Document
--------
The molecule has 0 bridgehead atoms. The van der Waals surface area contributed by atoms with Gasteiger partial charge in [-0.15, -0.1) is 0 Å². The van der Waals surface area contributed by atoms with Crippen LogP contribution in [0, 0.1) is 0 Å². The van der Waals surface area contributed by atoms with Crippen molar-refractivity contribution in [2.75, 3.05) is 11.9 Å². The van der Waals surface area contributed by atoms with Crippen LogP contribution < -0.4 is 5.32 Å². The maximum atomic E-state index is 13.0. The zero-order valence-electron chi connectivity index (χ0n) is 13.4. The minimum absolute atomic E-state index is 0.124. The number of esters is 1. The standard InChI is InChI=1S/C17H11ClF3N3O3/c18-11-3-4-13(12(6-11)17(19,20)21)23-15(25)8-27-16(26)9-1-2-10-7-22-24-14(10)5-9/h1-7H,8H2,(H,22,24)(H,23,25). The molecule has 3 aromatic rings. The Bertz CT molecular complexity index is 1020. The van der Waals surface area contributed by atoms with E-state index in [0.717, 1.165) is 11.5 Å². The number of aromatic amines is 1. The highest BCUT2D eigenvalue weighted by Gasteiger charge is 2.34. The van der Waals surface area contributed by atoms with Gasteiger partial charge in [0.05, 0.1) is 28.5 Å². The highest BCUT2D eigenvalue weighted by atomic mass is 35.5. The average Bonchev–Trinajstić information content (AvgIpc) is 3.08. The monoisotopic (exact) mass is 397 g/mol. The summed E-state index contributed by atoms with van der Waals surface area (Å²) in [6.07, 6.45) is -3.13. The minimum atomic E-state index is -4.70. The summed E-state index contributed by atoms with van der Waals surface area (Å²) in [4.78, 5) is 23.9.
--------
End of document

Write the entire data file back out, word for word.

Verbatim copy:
The molecule has 0 bridgehead atoms. The van der Waals surface area contributed by atoms with Gasteiger partial charge in [-0.15, -0.1) is 0 Å². The van der Waals surface area contributed by atoms with Crippen LogP contribution in [0, 0.1) is 0 Å². The van der Waals surface area contributed by atoms with Crippen molar-refractivity contribution in [2.75, 3.05) is 11.9 Å². The van der Waals surface area contributed by atoms with Crippen LogP contribution < -0.4 is 5.32 Å². The maximum atomic E-state index is 13.0. The zero-order valence-electron chi connectivity index (χ0n) is 13.4. The minimum absolute atomic E-state index is 0.124. The number of esters is 1. The standard InChI is InChI=1S/C17H11ClF3N3O3/c18-11-3-4-13(12(6-11)17(19,20)21)23-15(25)8-27-16(26)9-1-2-10-7-22-24-14(10)5-9/h1-7H,8H2,(H,22,24)(H,23,25). The molecule has 3 aromatic rings. The Bertz CT molecular complexity index is 1020. The van der Waals surface area contributed by atoms with E-state index in [0.717, 1.165) is 11.5 Å². The number of aromatic amines is 1. The highest BCUT2D eigenvalue weighted by Gasteiger charge is 2.34. The van der Waals surface area contributed by atoms with Gasteiger partial charge in [0.05, 0.1) is 28.5 Å². The highest BCUT2D eigenvalue weighted by atomic mass is 35.5. The average Bonchev–Trinajstić information content (AvgIpc) is 3.08. The monoisotopic (exact) mass is 397 g/mol. The summed E-state index contributed by atoms with van der Waals surface area (Å²) in [6.07, 6.45) is -3.13. The minimum atomic E-state index is -4.70. The summed E-state index contributed by atoms with van der Waals surface area (Å²) in [4.78, 5) is 23.9.